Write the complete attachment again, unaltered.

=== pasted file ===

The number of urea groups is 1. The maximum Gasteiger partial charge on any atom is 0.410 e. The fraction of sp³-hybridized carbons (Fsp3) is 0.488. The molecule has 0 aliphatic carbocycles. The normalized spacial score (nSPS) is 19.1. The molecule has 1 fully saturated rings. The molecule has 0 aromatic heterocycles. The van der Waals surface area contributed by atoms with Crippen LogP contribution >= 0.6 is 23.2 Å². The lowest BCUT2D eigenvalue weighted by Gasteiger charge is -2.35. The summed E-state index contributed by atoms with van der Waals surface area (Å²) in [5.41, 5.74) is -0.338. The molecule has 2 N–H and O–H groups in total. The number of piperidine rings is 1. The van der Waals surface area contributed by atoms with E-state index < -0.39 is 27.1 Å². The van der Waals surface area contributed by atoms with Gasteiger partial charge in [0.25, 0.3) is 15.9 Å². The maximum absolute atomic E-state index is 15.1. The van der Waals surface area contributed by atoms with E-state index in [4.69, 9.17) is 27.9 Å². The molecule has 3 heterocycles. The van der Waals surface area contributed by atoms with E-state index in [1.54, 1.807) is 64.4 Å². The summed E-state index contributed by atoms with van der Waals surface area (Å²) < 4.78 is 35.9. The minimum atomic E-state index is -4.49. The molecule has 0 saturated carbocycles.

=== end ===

The number of urea groups is 1. The maximum Gasteiger partial charge on any atom is 0.410 e. The fraction of sp³-hybridized carbons (Fsp3) is 0.488. The molecule has 0 aliphatic carbocycles. The normalized spacial score (nSPS) is 19.1. The molecule has 1 fully saturated rings. The molecule has 0 aromatic heterocycles. The van der Waals surface area contributed by atoms with Crippen LogP contribution >= 0.6 is 23.2 Å². The lowest BCUT2D eigenvalue weighted by Gasteiger charge is -2.35. The summed E-state index contributed by atoms with van der Waals surface area (Å²) in [5.41, 5.74) is -0.338. The molecule has 2 N–H and O–H groups in total. The number of piperidine rings is 1. The van der Waals surface area contributed by atoms with E-state index < -0.39 is 27.1 Å². The van der Waals surface area contributed by atoms with Gasteiger partial charge in [0.25, 0.3) is 15.9 Å². The maximum absolute atomic E-state index is 15.1. The van der Waals surface area contributed by atoms with E-state index in [4.69, 9.17) is 27.9 Å². The molecule has 3 heterocycles. The van der Waals surface area contributed by atoms with E-state index in [1.54, 1.807) is 64.4 Å². The summed E-state index contributed by atoms with van der Waals surface area (Å²) < 4.78 is 35.9. The minimum atomic E-state index is -4.49. The molecule has 0 saturated carbocycles.